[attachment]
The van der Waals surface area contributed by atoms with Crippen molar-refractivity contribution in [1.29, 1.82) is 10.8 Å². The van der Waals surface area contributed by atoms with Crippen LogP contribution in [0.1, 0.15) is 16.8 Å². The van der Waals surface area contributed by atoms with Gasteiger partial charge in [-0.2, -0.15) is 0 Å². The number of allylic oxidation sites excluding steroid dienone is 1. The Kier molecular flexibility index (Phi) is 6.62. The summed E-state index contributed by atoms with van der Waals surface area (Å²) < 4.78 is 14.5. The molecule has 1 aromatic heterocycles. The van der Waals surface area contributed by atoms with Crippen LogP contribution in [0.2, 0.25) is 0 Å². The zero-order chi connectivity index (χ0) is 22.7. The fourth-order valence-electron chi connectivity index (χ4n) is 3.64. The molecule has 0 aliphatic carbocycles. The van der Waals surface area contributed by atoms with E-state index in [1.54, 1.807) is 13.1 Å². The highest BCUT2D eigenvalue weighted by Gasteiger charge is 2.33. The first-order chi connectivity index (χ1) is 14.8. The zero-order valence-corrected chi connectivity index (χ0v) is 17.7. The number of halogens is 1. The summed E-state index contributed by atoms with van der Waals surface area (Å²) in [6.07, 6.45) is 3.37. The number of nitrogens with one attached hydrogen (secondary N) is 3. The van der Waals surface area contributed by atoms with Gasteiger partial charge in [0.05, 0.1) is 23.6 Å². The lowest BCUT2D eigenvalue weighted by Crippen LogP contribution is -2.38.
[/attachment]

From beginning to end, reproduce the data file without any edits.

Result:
The van der Waals surface area contributed by atoms with Crippen molar-refractivity contribution in [1.29, 1.82) is 10.8 Å². The van der Waals surface area contributed by atoms with Crippen LogP contribution in [0.1, 0.15) is 16.8 Å². The van der Waals surface area contributed by atoms with Gasteiger partial charge in [-0.2, -0.15) is 0 Å². The number of allylic oxidation sites excluding steroid dienone is 1. The Kier molecular flexibility index (Phi) is 6.62. The summed E-state index contributed by atoms with van der Waals surface area (Å²) < 4.78 is 14.5. The molecule has 1 aromatic heterocycles. The van der Waals surface area contributed by atoms with Crippen LogP contribution in [0.2, 0.25) is 0 Å². The zero-order chi connectivity index (χ0) is 22.7. The fourth-order valence-electron chi connectivity index (χ4n) is 3.64. The molecule has 0 aliphatic carbocycles. The van der Waals surface area contributed by atoms with E-state index in [1.54, 1.807) is 13.1 Å². The highest BCUT2D eigenvalue weighted by Gasteiger charge is 2.33. The first-order chi connectivity index (χ1) is 14.8. The zero-order valence-corrected chi connectivity index (χ0v) is 17.7. The number of halogens is 1. The summed E-state index contributed by atoms with van der Waals surface area (Å²) in [6.07, 6.45) is 3.37. The number of nitrogens with one attached hydrogen (secondary N) is 3. The van der Waals surface area contributed by atoms with Gasteiger partial charge in [0.05, 0.1) is 23.6 Å². The lowest BCUT2D eigenvalue weighted by Crippen LogP contribution is -2.38.